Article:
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TORONTO '08 | "Slumdog Millionaire" Takes People's Choice, "Hunger, "Lost Song" Among Other Winners

Photo of Peter Knegt By Peter Knegt | Indiewire September 13, 2008 at 8:13AM

Danny Boyle's "Slumdog Millionaire" was announced as the Cadillac People's Choice Award for the 2008 Toronto International Film Festival Saturday afternoon in Toronto. First runner-up was Kristopher Belman's "More Than A Game" and the second runner-up was Cyrus Nowrasteh's "The Stoning of Soraya M." Other winners included Rodrigue Jean's "Lost Song" for the City of Toronto-CityTV Award For Best Canadian Feature Film, Marie-Helene Cousineau and Madeline Piujug Ivalu's "Before Tomorrow" for the CityTV Award For Best Canadian First Feature Film, and Steve McQueen's "Hunger" for the Diesel Discovery Award.
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Danny Boyle's "Slumdog Millionaire" was announced as the Cadillac People's Choice Award for the 2008 Toronto International Film Festival Saturday afternoon in Toronto. First runner-up was Kristopher Belman's "More Than A Game" and the second runner-up was Cyrus Nowrasteh's "The Stoning of Soraya M." Other winners included Rodrigue Jean's "Lost Song" for the City of Toronto-CityTV Award For Best Canadian Feature Film, Marie-Helene Cousineau and Madeline Piujug Ivalu's "Before Tomorrow" for the CityTV Award For Best Canadian First Feature Film, and Steve McQueen's "Hunger" for the Diesel Discovery Award.

The Festival welcomed an international FIPRESCI jury for the 17th consecutive year. The Prizes of the International Critics (FIPRESCI Prize) was divided into two sections this year, with Derick Martini's "Lymelife" winning in the Discovery section and Steve Jacobs' "Disgrace" being awarded in the Special Presentations section. The award For Best Canadian Short Film was awarded to"Chris Chong Chan Fui's "Block B."

Celebrated Canadian filmmaker and actress Sarah Polley (center) jokes with her fellow Canadian Feature Film jurors as she scrambles to figure out which award to give to Canadian First Feature Award winner Marie-Helene Cousineau (right). Photo by Peter Knegt.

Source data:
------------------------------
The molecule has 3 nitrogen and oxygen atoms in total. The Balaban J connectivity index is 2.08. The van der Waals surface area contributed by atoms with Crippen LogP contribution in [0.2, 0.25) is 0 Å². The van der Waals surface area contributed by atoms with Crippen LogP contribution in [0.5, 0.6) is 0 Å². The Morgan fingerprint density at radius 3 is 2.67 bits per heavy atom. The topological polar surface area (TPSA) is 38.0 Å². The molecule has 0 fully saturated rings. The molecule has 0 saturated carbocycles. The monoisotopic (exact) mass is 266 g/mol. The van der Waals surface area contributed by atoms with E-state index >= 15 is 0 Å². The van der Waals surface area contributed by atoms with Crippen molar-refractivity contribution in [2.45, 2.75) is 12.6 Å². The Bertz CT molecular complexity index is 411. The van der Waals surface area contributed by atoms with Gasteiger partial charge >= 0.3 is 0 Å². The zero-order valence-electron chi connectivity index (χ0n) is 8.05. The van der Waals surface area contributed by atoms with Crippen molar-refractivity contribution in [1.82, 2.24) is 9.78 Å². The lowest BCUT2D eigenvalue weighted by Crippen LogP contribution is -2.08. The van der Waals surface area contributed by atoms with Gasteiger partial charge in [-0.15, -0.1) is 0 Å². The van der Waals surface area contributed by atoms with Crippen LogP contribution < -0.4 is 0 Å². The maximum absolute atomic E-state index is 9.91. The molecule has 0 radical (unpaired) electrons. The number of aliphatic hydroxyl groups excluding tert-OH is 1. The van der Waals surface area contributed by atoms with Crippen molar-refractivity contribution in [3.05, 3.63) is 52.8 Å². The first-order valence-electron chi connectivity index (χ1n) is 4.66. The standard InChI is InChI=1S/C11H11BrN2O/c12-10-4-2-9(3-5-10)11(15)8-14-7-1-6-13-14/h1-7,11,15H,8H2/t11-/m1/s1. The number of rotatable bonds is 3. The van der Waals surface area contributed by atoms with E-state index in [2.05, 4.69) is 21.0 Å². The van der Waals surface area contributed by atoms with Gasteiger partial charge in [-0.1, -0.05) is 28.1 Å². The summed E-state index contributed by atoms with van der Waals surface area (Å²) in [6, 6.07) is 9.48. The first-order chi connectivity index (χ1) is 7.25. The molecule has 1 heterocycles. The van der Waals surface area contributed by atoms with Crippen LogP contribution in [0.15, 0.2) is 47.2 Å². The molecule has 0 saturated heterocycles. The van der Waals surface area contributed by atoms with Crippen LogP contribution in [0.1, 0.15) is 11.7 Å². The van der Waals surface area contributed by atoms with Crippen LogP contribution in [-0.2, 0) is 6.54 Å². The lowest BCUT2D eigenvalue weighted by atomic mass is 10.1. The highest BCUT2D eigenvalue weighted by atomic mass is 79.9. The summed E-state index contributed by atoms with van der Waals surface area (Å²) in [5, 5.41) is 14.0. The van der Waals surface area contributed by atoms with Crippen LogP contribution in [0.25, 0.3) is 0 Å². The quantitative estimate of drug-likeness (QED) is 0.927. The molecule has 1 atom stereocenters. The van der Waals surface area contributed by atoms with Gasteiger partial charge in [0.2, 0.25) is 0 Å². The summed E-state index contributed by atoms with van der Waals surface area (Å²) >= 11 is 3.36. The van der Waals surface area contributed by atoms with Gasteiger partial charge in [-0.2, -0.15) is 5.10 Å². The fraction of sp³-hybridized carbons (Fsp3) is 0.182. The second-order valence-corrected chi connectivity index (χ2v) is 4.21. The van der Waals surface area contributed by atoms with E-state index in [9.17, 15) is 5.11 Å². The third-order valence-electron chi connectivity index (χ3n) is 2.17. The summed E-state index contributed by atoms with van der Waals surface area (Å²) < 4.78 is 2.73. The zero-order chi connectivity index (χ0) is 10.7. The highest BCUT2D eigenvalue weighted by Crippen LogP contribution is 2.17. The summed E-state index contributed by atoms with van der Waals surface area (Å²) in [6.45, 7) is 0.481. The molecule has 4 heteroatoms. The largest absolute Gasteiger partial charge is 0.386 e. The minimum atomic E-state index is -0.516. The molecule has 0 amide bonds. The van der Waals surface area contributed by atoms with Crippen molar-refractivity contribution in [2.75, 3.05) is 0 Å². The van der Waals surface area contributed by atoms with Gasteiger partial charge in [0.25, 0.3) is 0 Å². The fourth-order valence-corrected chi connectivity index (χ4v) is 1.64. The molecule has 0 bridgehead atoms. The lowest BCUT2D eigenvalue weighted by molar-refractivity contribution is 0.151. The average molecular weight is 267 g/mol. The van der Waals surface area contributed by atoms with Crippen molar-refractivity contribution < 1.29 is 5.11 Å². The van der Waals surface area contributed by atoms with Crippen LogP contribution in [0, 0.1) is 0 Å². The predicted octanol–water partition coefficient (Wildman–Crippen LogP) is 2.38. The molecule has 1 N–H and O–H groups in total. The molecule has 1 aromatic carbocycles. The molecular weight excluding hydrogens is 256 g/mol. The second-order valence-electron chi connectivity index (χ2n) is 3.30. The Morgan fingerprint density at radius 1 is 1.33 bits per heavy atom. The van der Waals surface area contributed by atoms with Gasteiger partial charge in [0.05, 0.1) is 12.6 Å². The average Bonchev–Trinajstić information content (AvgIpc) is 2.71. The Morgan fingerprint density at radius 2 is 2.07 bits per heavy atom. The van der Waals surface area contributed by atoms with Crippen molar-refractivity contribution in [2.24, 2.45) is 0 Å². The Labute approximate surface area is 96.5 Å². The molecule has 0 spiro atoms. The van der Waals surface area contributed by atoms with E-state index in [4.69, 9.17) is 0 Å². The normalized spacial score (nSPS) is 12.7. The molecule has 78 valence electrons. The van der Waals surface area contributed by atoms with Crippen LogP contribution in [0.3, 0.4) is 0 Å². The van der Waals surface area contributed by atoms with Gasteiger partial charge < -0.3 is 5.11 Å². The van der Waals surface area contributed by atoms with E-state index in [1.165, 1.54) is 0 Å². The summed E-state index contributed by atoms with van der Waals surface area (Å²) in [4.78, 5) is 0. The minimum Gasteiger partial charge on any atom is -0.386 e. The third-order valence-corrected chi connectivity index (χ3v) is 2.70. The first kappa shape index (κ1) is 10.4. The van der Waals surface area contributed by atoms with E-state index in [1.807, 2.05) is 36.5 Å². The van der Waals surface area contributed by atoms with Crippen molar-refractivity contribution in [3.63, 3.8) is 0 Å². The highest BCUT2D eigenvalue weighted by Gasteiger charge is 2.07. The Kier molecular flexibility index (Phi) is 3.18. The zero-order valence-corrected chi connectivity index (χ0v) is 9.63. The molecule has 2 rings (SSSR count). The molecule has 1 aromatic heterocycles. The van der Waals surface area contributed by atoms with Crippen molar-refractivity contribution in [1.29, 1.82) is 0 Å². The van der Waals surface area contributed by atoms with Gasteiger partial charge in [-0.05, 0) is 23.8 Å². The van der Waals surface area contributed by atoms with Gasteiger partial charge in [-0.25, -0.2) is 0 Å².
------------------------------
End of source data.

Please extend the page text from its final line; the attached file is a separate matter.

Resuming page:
Festival CEO and Director Piers Handling introduced the ceremony, held at the InterContinental Hotel in downtown Toronto. "I thought the program was very strong this year from the feedback I got," said Handling. "I think on the whole the industry felt very positive about Toronto this year. It was a difficult year. People felt that some of the films that they took out last fall did not perform that well. I think there's a sense of slight gloom and depression in the industry but I think on the whole they came out of Toronto feeling very positive. There were some high profile sales. Films like 'The Wrestler,' 'Che,' 'Fear Me Not,' 'The Hurt Locker'... And a lot of films got good buzz at the festival this year and I think will go on to do sales after Toronto."

Canadian Feature Films Award Jury member Sarah Polley announced "Before Tomorrow" as the winner of the CityTV Award For Best Canadian First Feature Film. The film, based on the novel by acclaimed Danish author Jorn Riel, follows an Inuit woman and her beloved grandson, who become trapped on a remote island. "Does anyone know which award it is," joked Polley as she rifled through the half dozen or so trophies set out on the table. "This one?" Once she found it, she handed it to a laughing Marie-Helene Cousineau, accepting on behalf of herself and co-director Madeline Piujug Ivalu. "Its really my pleasure to be here," said Cousineau. "Its a very important thing for us to win this award... Thank you to our producers, who really supported us, and let us make the film we wanted to make."

The City of Toronto-Citytv Award for Best Canadian Feature Film was awarded to Rodrigue Jean's "Lost Song." "Amongst the many journeys we took during this festival," said jury member and filmmaker Ann Marie Fleming. "We were transported by one particular film to a minutely detailed, painful world where the only perfect marriage is between character and landscape. This film is constantly surprising. It is impossible to turn your eyes away as you watch the inevitable, desperate descent of a woman in this intimately drawn story."